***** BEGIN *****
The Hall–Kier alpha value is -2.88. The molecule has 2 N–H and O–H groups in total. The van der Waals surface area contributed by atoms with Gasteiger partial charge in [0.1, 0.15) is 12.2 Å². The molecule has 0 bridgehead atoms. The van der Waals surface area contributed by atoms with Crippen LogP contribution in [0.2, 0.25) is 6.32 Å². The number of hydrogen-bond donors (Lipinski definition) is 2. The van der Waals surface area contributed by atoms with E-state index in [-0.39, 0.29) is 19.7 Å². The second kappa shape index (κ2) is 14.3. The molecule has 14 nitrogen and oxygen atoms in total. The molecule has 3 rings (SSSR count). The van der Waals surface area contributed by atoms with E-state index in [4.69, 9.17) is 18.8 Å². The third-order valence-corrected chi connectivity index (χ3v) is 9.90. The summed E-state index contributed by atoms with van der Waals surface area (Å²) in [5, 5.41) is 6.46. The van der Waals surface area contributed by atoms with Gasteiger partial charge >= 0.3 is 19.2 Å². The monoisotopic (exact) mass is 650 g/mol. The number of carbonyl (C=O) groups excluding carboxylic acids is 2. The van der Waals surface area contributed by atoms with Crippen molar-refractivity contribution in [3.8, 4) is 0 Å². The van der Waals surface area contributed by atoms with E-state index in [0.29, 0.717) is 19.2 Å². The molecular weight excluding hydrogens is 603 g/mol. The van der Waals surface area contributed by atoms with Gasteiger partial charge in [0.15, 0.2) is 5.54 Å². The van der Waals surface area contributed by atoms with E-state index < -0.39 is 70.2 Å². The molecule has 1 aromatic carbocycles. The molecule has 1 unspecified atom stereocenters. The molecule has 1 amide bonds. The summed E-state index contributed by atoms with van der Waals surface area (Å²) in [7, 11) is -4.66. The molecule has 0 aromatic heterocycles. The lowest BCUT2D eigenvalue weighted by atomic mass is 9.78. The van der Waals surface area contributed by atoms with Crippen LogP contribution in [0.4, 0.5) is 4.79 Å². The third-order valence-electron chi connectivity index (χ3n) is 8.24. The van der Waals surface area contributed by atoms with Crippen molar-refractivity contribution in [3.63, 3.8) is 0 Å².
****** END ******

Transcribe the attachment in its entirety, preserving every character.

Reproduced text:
The Hall–Kier alpha value is -2.88. The molecule has 2 N–H and O–H groups in total. The van der Waals surface area contributed by atoms with Gasteiger partial charge in [0.1, 0.15) is 12.2 Å². The molecule has 0 bridgehead atoms. The van der Waals surface area contributed by atoms with Crippen LogP contribution in [0.2, 0.25) is 6.32 Å². The number of hydrogen-bond donors (Lipinski definition) is 2. The van der Waals surface area contributed by atoms with E-state index in [-0.39, 0.29) is 19.7 Å². The second kappa shape index (κ2) is 14.3. The molecule has 14 nitrogen and oxygen atoms in total. The molecule has 3 rings (SSSR count). The van der Waals surface area contributed by atoms with E-state index in [4.69, 9.17) is 18.8 Å². The third-order valence-corrected chi connectivity index (χ3v) is 9.90. The summed E-state index contributed by atoms with van der Waals surface area (Å²) in [5, 5.41) is 6.46. The van der Waals surface area contributed by atoms with Gasteiger partial charge >= 0.3 is 19.2 Å². The monoisotopic (exact) mass is 650 g/mol. The number of carbonyl (C=O) groups excluding carboxylic acids is 2. The van der Waals surface area contributed by atoms with Crippen molar-refractivity contribution in [3.8, 4) is 0 Å². The van der Waals surface area contributed by atoms with E-state index in [0.29, 0.717) is 19.2 Å². The molecular weight excluding hydrogens is 603 g/mol. The van der Waals surface area contributed by atoms with Gasteiger partial charge in [0.15, 0.2) is 5.54 Å². The van der Waals surface area contributed by atoms with E-state index < -0.39 is 70.2 Å². The molecule has 1 aromatic carbocycles. The molecule has 1 unspecified atom stereocenters. The molecule has 1 amide bonds. The summed E-state index contributed by atoms with van der Waals surface area (Å²) in [7, 11) is -4.66. The molecule has 0 aromatic heterocycles. The lowest BCUT2D eigenvalue weighted by atomic mass is 9.78. The van der Waals surface area contributed by atoms with Crippen LogP contribution in [0.4, 0.5) is 4.79 Å². The third-order valence-electron chi connectivity index (χ3n) is 8.24. The van der Waals surface area contributed by atoms with Crippen molar-refractivity contribution in [3.63, 3.8) is 0 Å².